“Early education makes us mindless” states social psychologist Ellen Langer.
In her book “Mindfulness” Langer argues that from a young age we are taught to focus on goals rather than the process by which they are achieved.
With such an intense focus on achieving goals and high results you may have become locked in a certain way of thinking. “Mindless” is how Langer describes this state.
Instead of asking “How do I do this?” or “How can I do this?” you find yourself anxiously thinking “Can I do this?” and “What if I fail?”. The joy of learning ceases to exist.
It can be tough being a student in a highly competitive, results oriented school system. As Author and Educator Allison Zmuda states –
“In their efforts to do well in school, students have largely become low level bureaucrats who complete the requisite paperwork but suffer from the monotony of the experience”.
Did I care about whether I had a deep understanding of my subjects? No, not at all. All I wanted were gold stars, high percentages and the letter A on my work.
Then almost overnight everything changed.
I got 1 out of 20 on my first test at Law school.
That’s right. 1 out of 20. And boy, did that hurt.
High school had trained me to become a masterful rote learner, capable of churning out hundreds of abstract, sterile facts. But this skill no longer served me well in a system that required you to have a deep understanding of complex ideas.
In my heartbreak of receiving such a lousy mark, I remember asking myself –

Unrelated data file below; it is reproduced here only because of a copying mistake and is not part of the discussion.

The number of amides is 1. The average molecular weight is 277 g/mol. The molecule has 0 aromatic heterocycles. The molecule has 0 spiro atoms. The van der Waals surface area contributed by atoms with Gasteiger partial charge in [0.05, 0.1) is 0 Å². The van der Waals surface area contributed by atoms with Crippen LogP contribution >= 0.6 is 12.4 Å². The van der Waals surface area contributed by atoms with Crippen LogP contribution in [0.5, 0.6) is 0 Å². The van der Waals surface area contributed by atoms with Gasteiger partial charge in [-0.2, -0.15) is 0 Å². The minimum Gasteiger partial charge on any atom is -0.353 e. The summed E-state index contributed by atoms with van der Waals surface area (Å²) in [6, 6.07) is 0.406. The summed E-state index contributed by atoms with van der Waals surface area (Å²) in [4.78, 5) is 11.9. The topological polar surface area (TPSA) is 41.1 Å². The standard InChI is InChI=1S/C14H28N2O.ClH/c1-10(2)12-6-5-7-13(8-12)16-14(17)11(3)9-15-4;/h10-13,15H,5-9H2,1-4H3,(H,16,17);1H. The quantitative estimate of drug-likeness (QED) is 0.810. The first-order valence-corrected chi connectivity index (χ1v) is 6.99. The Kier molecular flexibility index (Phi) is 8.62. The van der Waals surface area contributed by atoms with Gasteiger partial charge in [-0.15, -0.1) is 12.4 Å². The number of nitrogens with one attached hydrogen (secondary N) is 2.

“What is the point of going through another 5 years of study if it’s only for a piece of paper? Is there any point if I don’t enjoy myself and grow as a person?”
At that point I let go of my obsession with results. I became fascinated by the process of learning (eg. How does one learn information at a deep level?). For the first time in my life I started to enjoy learning. I mean really enjoy learning. Some subjects gave me such joy and changed my entire outlook on life.
I spend my days exploring original ideas that fascinate me. It’s common for me to stumble across an idea that makes me want to scream out with joy. I only wish it hadn’t taken me so long to arrive at this point.
When you shift your focus from results to the process, not only do you experience greater happiness and fulfilment, but you stop comparing yourself to others. I’m sure you’ve had the experience where you compared yourself to another person and subsequently, felt jealous.
Langer argues that often when we feel jealous of another’s accomplishments it’s because we focus on the end result (not the process the person has gone through).
When I first started my PhD I would compare myself to a 70 year old accomplished professor. I found myself thinking “He is so smart”, “Look at these articles he has written…I can’t write like this” and “His ideas are so deep…I’m so simple”.
Here I was embarking on the beginning of my research career comparing myself to a professor who had been developing and thinking about ideas for over 50 years!
This is indeed a trap that many postgraduate students fall into. Langer states –
“They begin their dissertations with inordinate anxiety because they have seen other peoples completed and polished work and mistakenly compare it to their own first tentative steps.
With their noses deep in file cards and half-baked hypotheses, they look in awe at Dr So-and-Sos published book as if it had been born without effort or false starts, directly from brain to printed page.
By investigating how someone got somewhere, we are more likely to see the achievement as hard won and our own chances as more plausible”.
In my experience, learning can be a tremendous source of fulfilment and joy. But to experience this takes valuing the process over the end result and not comparing yourself to others.
The paradox is that when you immerse yourself in the process, you will most likely get a better result and experience far more rewards along the way.